I have vertigo. Apparently people exist, a great MANY people, who have never experienced this horrifying experience. NNR is here to educate you. Recall, if you will, the last time you were seized with that “I’m going to puke. Now.” feeling. Most people have one. Mine is being overcome with heat and clammy sweat and feeling like my bowels lock up for a few seconds. Then combine it with the feeling of absolute certainty you’re going to pass out. Then make the floor tilt under your feet while your head feels as if it’s spinning in “The Exorcist.” Queasy doesn’t begin to describe this accurately. Nor do nauseated, dizzy, or weak. Inexplicably I don’t get seasick, but the descriptions seem to approach those of true vertigo. It is abject misery. One clings to the side of the bed to avoid being pitched off. Yes. One does.
My vertigo episodes occur about once a year and are caused by labrynthitis, an inner ear issue you can Google if you’re desperately curious. Seems people are either susceptible to it or not. Mine generally accompanies or follows a viral infection. Happily, the spells are relatively short and easily treated assuming I have a block of time during which I can sleep and not drive. Here are the magic tools in my antivertigo arsenal:
- Antivert (meclizine): available over the counter or by prescription in the US. It’s an antihistamine and seems like strong Dramamine. Apparently, it’s used in Europe as an antiemetic, but it’s not enough for me, hence:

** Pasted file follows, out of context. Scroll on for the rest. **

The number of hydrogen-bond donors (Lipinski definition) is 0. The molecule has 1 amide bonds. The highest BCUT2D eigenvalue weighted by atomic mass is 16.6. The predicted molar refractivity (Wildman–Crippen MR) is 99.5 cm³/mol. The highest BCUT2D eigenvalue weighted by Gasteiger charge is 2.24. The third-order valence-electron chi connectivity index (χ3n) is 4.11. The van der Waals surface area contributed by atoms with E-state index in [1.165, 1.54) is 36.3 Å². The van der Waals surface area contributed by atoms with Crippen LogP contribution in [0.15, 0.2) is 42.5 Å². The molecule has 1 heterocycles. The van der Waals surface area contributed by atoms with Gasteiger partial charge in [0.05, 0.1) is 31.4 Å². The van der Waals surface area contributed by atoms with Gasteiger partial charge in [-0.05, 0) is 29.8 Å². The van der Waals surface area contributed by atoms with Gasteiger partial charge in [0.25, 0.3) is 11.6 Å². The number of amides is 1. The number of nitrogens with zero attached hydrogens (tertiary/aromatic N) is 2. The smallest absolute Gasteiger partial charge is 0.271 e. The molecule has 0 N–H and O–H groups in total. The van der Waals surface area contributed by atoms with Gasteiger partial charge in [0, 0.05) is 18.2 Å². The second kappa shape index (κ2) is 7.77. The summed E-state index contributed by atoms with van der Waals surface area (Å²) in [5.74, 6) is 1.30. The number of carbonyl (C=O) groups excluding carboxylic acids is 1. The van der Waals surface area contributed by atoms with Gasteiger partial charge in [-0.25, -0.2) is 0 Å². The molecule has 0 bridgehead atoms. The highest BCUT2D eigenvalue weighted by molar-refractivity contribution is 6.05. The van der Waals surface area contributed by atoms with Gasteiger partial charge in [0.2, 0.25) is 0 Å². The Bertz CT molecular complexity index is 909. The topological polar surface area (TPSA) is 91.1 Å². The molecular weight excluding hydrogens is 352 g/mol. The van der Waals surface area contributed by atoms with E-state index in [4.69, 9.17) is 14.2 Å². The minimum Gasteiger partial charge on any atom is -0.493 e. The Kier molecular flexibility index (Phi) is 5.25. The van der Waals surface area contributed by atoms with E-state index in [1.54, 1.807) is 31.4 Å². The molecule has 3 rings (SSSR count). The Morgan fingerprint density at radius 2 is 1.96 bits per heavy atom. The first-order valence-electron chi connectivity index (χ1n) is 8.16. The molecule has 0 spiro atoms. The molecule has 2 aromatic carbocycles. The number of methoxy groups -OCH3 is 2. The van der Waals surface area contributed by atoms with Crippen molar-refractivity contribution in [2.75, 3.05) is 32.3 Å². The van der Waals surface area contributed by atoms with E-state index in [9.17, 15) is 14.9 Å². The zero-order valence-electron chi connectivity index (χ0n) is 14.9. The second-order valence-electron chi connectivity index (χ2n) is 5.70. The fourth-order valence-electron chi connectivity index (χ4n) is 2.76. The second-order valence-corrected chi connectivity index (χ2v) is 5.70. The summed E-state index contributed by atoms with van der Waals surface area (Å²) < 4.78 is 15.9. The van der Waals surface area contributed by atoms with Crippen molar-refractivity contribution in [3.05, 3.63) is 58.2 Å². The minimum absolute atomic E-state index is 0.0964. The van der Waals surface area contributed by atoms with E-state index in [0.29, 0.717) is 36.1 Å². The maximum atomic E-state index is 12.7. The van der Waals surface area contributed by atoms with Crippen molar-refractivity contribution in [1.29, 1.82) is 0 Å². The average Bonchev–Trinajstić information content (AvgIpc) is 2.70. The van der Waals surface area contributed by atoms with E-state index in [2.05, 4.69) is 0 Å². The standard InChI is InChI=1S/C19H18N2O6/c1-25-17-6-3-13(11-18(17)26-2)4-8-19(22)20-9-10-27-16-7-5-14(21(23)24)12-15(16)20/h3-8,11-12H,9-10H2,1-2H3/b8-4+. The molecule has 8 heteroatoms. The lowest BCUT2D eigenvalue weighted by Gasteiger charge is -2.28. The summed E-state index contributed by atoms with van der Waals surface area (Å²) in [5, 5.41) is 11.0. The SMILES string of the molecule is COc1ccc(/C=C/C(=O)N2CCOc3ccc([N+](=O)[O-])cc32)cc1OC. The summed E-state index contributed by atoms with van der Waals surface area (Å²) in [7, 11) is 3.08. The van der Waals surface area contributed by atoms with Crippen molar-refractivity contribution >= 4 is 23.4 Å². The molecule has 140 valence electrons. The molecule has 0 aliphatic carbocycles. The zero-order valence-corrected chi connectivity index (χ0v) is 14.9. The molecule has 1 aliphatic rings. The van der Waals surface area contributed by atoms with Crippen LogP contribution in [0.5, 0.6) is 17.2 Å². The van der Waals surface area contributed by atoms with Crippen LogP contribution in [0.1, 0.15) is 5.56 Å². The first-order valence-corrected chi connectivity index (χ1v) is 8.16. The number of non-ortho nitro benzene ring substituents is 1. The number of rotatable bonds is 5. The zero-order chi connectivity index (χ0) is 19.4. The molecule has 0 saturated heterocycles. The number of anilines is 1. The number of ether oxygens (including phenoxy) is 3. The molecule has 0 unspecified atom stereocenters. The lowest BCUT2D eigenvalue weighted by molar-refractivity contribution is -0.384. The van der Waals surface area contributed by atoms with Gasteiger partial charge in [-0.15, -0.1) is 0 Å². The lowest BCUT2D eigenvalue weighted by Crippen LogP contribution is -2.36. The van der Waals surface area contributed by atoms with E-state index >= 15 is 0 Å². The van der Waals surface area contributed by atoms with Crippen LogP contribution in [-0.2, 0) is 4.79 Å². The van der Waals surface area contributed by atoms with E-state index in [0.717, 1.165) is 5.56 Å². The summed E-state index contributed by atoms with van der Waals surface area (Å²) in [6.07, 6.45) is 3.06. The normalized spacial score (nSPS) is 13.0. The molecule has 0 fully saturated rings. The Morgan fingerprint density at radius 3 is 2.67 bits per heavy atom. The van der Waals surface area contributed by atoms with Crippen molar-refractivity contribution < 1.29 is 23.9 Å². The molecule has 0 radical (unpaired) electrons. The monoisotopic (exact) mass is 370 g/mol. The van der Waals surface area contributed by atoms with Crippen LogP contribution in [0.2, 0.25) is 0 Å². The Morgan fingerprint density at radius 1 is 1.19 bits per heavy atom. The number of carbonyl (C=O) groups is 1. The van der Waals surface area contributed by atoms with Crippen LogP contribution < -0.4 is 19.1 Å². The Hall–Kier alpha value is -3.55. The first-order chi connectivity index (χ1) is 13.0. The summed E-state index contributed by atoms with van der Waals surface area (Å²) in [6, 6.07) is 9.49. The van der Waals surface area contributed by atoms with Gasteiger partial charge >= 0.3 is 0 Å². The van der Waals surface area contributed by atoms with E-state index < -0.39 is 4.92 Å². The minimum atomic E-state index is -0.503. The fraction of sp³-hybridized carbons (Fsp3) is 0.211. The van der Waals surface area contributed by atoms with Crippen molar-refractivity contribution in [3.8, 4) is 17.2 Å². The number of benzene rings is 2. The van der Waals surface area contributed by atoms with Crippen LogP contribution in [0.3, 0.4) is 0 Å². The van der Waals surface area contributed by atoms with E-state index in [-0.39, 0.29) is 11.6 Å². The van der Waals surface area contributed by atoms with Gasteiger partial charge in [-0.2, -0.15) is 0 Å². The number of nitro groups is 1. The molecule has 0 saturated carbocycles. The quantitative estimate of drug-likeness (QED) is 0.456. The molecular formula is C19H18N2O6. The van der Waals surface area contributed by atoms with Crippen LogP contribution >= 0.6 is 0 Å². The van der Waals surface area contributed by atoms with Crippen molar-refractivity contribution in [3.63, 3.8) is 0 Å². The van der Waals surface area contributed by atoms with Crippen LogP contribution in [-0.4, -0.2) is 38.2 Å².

- Zofran or Phenergan: Zofran for less drowsiness, Phenergan if I just need to sleep it off. Really, it’s best to sleep through this foolishness.
- Valium: not just for anxiety or muscle-relaxing, this drug is FABULOUS for reducing vertigo.
- Flonase and Mucinex: new tools in arsenal because some docs told me getting fluid out of my head would help even with inner-ear issues. I felt sick enough I was open to suggestion.
- Tylenol: because puking makes my head hurt and I usually have a fever from the underlying virus.
Clearly with this combination you’re just out of commission for a few days. I left my last shift early because of my inability to walk without pinwheeling, etc. And then slept. A lot. And now my pupils are HUGE. But I’ll keep popping the meds as scheduled for another 24 hours because holy carp do I not want that awful feeling to return. Hopefully, this mess will be resolved by then. Normally it takes only a day or two. I have great sympathy for those who live with Ménière’s all the time.